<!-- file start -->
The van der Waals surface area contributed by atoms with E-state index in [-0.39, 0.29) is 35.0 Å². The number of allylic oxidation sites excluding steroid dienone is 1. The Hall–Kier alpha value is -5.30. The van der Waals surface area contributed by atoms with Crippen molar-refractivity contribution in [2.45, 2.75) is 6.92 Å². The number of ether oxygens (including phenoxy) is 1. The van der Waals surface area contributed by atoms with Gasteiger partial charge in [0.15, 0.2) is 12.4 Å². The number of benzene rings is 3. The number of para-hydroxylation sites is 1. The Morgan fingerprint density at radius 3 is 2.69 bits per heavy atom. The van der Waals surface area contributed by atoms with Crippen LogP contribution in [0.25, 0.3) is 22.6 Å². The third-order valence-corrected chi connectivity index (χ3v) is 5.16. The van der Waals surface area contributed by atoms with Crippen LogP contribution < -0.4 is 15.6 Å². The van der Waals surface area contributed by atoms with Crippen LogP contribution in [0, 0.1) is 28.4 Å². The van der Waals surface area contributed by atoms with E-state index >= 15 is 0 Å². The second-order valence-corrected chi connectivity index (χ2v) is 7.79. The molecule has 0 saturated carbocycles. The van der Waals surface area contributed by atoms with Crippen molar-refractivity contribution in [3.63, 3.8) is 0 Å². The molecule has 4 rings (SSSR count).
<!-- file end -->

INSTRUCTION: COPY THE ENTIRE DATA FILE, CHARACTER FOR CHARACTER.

The van der Waals surface area contributed by atoms with E-state index in [-0.39, 0.29) is 35.0 Å². The number of allylic oxidation sites excluding steroid dienone is 1. The Hall–Kier alpha value is -5.30. The van der Waals surface area contributed by atoms with Crippen molar-refractivity contribution in [2.45, 2.75) is 6.92 Å². The number of ether oxygens (including phenoxy) is 1. The van der Waals surface area contributed by atoms with Gasteiger partial charge in [0.15, 0.2) is 12.4 Å². The number of benzene rings is 3. The number of para-hydroxylation sites is 1. The Morgan fingerprint density at radius 3 is 2.69 bits per heavy atom. The van der Waals surface area contributed by atoms with Crippen LogP contribution in [0.25, 0.3) is 22.6 Å². The third-order valence-corrected chi connectivity index (χ3v) is 5.16. The van der Waals surface area contributed by atoms with Crippen LogP contribution < -0.4 is 15.6 Å². The van der Waals surface area contributed by atoms with Crippen LogP contribution in [0, 0.1) is 28.4 Å². The van der Waals surface area contributed by atoms with E-state index >= 15 is 0 Å². The second-order valence-corrected chi connectivity index (χ2v) is 7.79. The molecule has 0 saturated carbocycles. The van der Waals surface area contributed by atoms with Crippen molar-refractivity contribution in [3.63, 3.8) is 0 Å². The molecule has 4 rings (SSSR count).